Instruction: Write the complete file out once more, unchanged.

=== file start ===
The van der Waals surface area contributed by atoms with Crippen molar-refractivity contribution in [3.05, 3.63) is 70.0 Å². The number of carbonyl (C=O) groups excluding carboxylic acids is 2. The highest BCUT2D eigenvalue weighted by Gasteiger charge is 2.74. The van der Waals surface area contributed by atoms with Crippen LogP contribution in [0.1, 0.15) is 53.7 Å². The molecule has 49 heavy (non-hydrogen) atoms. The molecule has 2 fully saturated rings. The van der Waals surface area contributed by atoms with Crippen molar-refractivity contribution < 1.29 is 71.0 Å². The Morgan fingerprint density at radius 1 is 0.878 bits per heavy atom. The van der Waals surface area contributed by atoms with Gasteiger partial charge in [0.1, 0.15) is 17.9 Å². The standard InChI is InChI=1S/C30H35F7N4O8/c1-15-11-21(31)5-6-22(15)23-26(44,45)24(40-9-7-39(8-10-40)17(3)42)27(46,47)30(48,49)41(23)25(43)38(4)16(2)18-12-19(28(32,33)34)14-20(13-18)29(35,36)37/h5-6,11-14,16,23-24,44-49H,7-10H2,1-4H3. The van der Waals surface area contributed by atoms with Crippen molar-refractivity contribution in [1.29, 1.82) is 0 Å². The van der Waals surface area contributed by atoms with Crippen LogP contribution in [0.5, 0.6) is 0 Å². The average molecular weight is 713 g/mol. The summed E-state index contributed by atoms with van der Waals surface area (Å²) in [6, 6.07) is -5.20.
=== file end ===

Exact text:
The van der Waals surface area contributed by atoms with Crippen molar-refractivity contribution in [3.05, 3.63) is 70.0 Å². The number of carbonyl (C=O) groups excluding carboxylic acids is 2. The highest BCUT2D eigenvalue weighted by Gasteiger charge is 2.74. The van der Waals surface area contributed by atoms with Crippen LogP contribution in [0.1, 0.15) is 53.7 Å². The molecule has 49 heavy (non-hydrogen) atoms. The molecule has 2 fully saturated rings. The van der Waals surface area contributed by atoms with Crippen molar-refractivity contribution < 1.29 is 71.0 Å². The Morgan fingerprint density at radius 1 is 0.878 bits per heavy atom. The van der Waals surface area contributed by atoms with Gasteiger partial charge in [0.1, 0.15) is 17.9 Å². The standard InChI is InChI=1S/C30H35F7N4O8/c1-15-11-21(31)5-6-22(15)23-26(44,45)24(40-9-7-39(8-10-40)17(3)42)27(46,47)30(48,49)41(23)25(43)38(4)16(2)18-12-19(28(32,33)34)14-20(13-18)29(35,36)37/h5-6,11-14,16,23-24,44-49H,7-10H2,1-4H3. The van der Waals surface area contributed by atoms with Crippen molar-refractivity contribution in [1.29, 1.82) is 0 Å². The van der Waals surface area contributed by atoms with Crippen LogP contribution in [0.5, 0.6) is 0 Å². The average molecular weight is 713 g/mol. The summed E-state index contributed by atoms with van der Waals surface area (Å²) in [6, 6.07) is -5.20.